The Free Spirits refuse to identify with the Pope’s absentee overlord. They are pantheists. They say Nature is deity, every existing thing and every living being is divine. The individual’s relation to such a deity is not one of fear, sbumission or obedience, but one of respect, admiration, love. Europeans will soon come in contact with distant people who call such a deity a Great Spirit.

Unlike the recuperated St. Francis, the radicals know that they do not need a Church, priests or sacraments to mediatte between themselves and deity. The Church is nothing but an obstacle; it makes separations where there was unity; it overturns kinship and usurps community. The separations are the only real sin, and the agents of separations are the evil ones. The aim of the radicals is to overthrow the separation, to remove the masks and armors, to return to the original unity, the lost community of free loving kin.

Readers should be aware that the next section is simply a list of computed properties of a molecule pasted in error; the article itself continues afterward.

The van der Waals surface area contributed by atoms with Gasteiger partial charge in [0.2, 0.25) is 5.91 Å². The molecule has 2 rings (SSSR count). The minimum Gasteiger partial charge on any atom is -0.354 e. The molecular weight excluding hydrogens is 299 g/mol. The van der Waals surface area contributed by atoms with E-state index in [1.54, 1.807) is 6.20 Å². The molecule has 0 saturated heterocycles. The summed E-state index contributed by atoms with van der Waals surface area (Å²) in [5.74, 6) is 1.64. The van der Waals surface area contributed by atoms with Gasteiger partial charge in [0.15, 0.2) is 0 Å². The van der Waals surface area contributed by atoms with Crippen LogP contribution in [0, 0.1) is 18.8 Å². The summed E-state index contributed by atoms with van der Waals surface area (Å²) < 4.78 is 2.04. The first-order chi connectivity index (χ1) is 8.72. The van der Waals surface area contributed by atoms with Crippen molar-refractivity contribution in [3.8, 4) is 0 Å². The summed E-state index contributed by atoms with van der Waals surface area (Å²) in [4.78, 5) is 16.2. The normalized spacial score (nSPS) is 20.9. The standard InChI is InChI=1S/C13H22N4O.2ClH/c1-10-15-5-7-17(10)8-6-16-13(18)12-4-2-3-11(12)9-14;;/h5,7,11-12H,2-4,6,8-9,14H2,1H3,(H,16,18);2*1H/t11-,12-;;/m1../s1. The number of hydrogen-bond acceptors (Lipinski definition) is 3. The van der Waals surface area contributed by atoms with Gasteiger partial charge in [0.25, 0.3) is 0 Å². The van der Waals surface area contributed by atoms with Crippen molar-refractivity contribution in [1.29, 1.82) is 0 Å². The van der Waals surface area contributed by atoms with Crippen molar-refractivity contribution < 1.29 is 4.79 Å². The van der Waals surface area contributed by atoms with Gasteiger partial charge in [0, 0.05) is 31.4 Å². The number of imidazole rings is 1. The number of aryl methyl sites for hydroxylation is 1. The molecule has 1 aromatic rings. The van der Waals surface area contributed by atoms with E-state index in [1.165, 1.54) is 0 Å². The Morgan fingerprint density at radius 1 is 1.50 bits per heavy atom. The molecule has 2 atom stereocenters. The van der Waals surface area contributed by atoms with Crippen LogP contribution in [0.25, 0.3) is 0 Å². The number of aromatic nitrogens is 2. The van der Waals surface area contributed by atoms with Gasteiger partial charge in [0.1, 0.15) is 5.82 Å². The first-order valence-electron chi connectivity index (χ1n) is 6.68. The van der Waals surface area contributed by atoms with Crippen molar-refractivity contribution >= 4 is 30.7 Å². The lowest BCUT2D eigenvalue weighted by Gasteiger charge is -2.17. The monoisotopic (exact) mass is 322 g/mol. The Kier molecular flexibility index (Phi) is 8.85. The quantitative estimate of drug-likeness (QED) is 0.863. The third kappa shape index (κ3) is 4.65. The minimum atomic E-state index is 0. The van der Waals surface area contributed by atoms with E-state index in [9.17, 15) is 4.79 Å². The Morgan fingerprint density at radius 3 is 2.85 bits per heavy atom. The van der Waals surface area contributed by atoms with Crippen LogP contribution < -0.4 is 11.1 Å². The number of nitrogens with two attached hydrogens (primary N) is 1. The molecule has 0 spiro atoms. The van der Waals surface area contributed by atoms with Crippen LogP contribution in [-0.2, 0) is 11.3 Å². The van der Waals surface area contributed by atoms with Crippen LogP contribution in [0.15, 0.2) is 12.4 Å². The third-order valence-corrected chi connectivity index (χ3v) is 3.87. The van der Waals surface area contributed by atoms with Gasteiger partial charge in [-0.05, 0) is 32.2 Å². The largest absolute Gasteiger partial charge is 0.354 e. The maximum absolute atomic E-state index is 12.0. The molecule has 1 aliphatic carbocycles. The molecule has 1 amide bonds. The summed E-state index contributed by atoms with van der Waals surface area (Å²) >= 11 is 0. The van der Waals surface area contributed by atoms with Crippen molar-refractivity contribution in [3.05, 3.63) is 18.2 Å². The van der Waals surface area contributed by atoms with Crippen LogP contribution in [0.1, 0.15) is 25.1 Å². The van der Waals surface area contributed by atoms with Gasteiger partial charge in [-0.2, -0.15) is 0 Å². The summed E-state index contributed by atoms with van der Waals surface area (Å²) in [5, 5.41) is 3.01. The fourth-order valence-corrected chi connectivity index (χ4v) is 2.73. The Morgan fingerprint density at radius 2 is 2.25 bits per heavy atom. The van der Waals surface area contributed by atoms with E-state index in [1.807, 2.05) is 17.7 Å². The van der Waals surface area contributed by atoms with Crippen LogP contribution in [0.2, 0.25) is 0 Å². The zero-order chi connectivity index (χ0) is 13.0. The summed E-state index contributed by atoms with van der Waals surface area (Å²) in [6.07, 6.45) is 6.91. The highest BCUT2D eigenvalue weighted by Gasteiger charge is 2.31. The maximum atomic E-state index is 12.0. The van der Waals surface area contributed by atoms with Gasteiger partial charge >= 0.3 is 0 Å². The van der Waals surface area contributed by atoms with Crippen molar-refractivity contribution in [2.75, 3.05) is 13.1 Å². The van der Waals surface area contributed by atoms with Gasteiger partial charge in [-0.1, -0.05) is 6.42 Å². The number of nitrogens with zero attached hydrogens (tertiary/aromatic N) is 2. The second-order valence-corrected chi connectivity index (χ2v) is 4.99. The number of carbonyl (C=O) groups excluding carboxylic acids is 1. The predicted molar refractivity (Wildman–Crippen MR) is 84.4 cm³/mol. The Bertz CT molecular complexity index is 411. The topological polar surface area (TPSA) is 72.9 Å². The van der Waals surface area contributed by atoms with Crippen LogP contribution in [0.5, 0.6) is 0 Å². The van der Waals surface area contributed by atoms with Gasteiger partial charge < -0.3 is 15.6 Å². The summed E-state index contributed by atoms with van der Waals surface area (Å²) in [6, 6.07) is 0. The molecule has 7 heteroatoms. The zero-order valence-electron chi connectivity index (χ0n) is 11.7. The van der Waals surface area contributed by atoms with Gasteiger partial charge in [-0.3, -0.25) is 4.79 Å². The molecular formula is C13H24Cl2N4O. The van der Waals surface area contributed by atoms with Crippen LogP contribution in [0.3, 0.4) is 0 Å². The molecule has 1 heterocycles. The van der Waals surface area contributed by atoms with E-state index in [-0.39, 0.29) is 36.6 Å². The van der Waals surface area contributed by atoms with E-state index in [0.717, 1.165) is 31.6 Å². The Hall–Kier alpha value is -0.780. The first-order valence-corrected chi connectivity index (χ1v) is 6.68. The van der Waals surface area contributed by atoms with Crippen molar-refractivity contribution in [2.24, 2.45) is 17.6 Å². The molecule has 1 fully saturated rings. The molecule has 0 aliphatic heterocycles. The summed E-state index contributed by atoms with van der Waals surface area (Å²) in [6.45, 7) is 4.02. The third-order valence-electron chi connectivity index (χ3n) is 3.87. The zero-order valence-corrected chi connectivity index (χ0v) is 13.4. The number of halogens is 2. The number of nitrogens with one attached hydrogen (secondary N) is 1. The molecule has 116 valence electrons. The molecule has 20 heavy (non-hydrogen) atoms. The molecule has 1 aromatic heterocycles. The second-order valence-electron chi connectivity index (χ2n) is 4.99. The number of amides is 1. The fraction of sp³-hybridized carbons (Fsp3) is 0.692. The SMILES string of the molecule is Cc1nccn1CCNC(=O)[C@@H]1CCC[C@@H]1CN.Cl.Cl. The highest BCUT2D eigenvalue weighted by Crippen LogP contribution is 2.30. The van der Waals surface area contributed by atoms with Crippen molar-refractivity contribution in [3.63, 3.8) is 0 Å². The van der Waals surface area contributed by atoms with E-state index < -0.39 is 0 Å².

Marguerite Porete even writes a sort of manual to help others remove their armor. She calls her book a Mirror of Simple Souls. It is a profoundly anti-Christian work. When a repressed Christian looks into a mirror, a free human being is to look out. Christian humility and self-denial are not the goal, they are part of the condition to overcome. Zarathustrian light, a light so bright that it blinds, shocks the individual out of the dark Leviathanic pit, wakes her from the centuries of stony sleep. Outside the pit there’s an undreampt-of joy, there’s exultation, not in an Afterlife but in Life. The wakened person recognizes the repressiveness, the sinfulness, of the separations; she recognizes herself as Life, as Earth, as Deity. She mates as freely as other divine beings, enjoys the sexual act, and knows that the Sin is in the priests and their other doctrine. She rediscovers the ancient community of free, sinless beings, and she sees the community fenced in by repressive powers, by artificial obstacles. Without qualms, she turns to sweeping away the obstacles: the sacraments and preachers and their salvation machinery, the Virgin and the Saints and God himself. Communities of free human beings are to reappropriate the powers usuruped by Leviathans with no more qualms, “with such peace of mind, as they use the earth they walk on.”